'George Clooney dies aged 54' the headlines could read for Clooney's acting career.
Because Cloondawg said something we can all agree is a bit silly: that nobody wants to see his handsome mug crinkling as age creeps up on him.
In a smily interview with the BBC, posted online on March 1, the Oscar-winning actor said:
It's a very unforgiving thing, the cameras, and so ageing becomes something that you try to do less and less on screen, you know? You try to pick the films that work best for you and as you age, they become less and less.
He recently starred in Coen Brothers comedy released on February 1 called Hail, Caesar! alongside Channing Tatum, Jonah Hill, Scarlet Johansson and Tilda Swinton.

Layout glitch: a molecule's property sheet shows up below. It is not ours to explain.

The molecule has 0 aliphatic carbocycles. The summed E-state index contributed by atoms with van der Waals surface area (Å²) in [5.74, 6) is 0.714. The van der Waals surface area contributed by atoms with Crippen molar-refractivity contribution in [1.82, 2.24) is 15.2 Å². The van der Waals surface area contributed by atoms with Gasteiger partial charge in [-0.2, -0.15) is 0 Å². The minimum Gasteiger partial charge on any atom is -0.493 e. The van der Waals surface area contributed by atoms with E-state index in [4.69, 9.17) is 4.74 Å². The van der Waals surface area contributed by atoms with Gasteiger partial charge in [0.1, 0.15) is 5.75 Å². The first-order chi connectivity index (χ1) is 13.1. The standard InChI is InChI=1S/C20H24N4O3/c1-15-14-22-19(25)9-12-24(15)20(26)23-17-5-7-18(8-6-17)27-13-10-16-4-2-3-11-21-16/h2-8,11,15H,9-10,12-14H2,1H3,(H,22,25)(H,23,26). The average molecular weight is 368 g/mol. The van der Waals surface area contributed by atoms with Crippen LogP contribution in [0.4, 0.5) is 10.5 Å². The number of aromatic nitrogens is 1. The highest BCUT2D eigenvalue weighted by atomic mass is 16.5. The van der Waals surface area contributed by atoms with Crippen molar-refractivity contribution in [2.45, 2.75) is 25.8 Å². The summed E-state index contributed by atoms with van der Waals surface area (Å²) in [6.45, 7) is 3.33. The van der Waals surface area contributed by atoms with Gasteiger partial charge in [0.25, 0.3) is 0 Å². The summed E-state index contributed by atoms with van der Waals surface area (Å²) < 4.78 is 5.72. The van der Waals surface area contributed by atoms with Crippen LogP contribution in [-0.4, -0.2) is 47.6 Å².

It [acting] is my great love, and I do enjoy it a lot. As you age on screen, you get to that point where you really understand that you can't stay in front of the camera for your whole life. So it's much more fun to me, and it's infinitely more creative, to be directing.
His directing credits include The Monuments Men, The Ides of March, Leatherheads and Confessions of a Dangerous Mind. If Clooney is being sincere, it's sad he feels this way.
While he may also want to pursue directing further, he shouldn't cancel out the possibility of acting because he may start losing his hair. The pressures of looking gorgeous are strong, but stronger is the appreciation of older actors like Maggie Smith (81) and Michael Gambon (75), who have matured with age like fine wines.
If all the actors quit who are over 50, we'd face an exodus in Hollywood: male goners would be Brad Pitt, Johnny Depp, Michael Keaton, Liam Neeson, Bill Murray, Bruce Willis, Bryan Cranston, etc...
Here's to hoping Clooney will appear in many more movies as good as O Brother, Where Art Though? and Ocean's Eleven in the future.